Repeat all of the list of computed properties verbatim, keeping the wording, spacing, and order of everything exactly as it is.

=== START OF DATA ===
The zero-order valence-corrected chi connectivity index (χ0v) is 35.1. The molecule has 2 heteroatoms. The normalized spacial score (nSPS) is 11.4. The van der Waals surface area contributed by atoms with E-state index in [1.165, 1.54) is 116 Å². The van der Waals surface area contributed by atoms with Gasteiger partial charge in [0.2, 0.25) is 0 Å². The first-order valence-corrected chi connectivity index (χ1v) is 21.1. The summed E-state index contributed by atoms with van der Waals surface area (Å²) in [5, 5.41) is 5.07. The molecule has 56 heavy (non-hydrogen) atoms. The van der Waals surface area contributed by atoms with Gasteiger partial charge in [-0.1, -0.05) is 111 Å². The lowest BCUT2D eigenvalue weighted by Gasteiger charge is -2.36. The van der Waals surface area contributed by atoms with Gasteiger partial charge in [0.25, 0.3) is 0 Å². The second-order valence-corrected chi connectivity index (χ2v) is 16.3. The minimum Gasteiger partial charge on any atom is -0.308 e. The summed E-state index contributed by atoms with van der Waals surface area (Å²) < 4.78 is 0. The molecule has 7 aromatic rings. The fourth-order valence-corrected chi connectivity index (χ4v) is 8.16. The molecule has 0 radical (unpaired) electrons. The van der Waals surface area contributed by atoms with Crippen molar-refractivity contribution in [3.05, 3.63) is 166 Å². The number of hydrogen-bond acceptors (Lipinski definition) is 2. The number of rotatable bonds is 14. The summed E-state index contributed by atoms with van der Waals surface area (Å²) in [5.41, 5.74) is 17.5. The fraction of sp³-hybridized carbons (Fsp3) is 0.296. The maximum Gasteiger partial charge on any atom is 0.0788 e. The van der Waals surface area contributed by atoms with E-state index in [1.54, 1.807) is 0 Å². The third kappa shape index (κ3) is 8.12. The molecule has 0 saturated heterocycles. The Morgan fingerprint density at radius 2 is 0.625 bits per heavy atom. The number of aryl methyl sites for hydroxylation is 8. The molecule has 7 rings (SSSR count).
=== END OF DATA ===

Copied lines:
The zero-order valence-corrected chi connectivity index (χ0v) is 35.1. The molecule has 2 heteroatoms. The normalized spacial score (nSPS) is 11.4. The van der Waals surface area contributed by atoms with E-state index in [1.165, 1.54) is 116 Å². The van der Waals surface area contributed by atoms with Gasteiger partial charge in [0.2, 0.25) is 0 Å². The first-order valence-corrected chi connectivity index (χ1v) is 21.1. The summed E-state index contributed by atoms with van der Waals surface area (Å²) in [5, 5.41) is 5.07. The molecule has 56 heavy (non-hydrogen) atoms. The van der Waals surface area contributed by atoms with Gasteiger partial charge in [-0.1, -0.05) is 111 Å². The lowest BCUT2D eigenvalue weighted by Gasteiger charge is -2.36. The van der Waals surface area contributed by atoms with Gasteiger partial charge in [0.25, 0.3) is 0 Å². The second-order valence-corrected chi connectivity index (χ2v) is 16.3. The minimum Gasteiger partial charge on any atom is -0.308 e. The summed E-state index contributed by atoms with van der Waals surface area (Å²) < 4.78 is 0. The molecule has 7 aromatic rings. The fourth-order valence-corrected chi connectivity index (χ4v) is 8.16. The molecule has 0 radical (unpaired) electrons. The van der Waals surface area contributed by atoms with Crippen molar-refractivity contribution in [3.05, 3.63) is 166 Å². The number of hydrogen-bond acceptors (Lipinski definition) is 2. The number of rotatable bonds is 14. The summed E-state index contributed by atoms with van der Waals surface area (Å²) in [5.41, 5.74) is 17.5. The fraction of sp³-hybridized carbons (Fsp3) is 0.296. The maximum Gasteiger partial charge on any atom is 0.0788 e. The van der Waals surface area contributed by atoms with E-state index in [1.54, 1.807) is 0 Å². The third kappa shape index (κ3) is 8.12. The molecule has 0 saturated heterocycles. The Morgan fingerprint density at radius 2 is 0.625 bits per heavy atom. The number of aryl methyl sites for hydroxylation is 8. The molecule has 7 rings (SSSR count).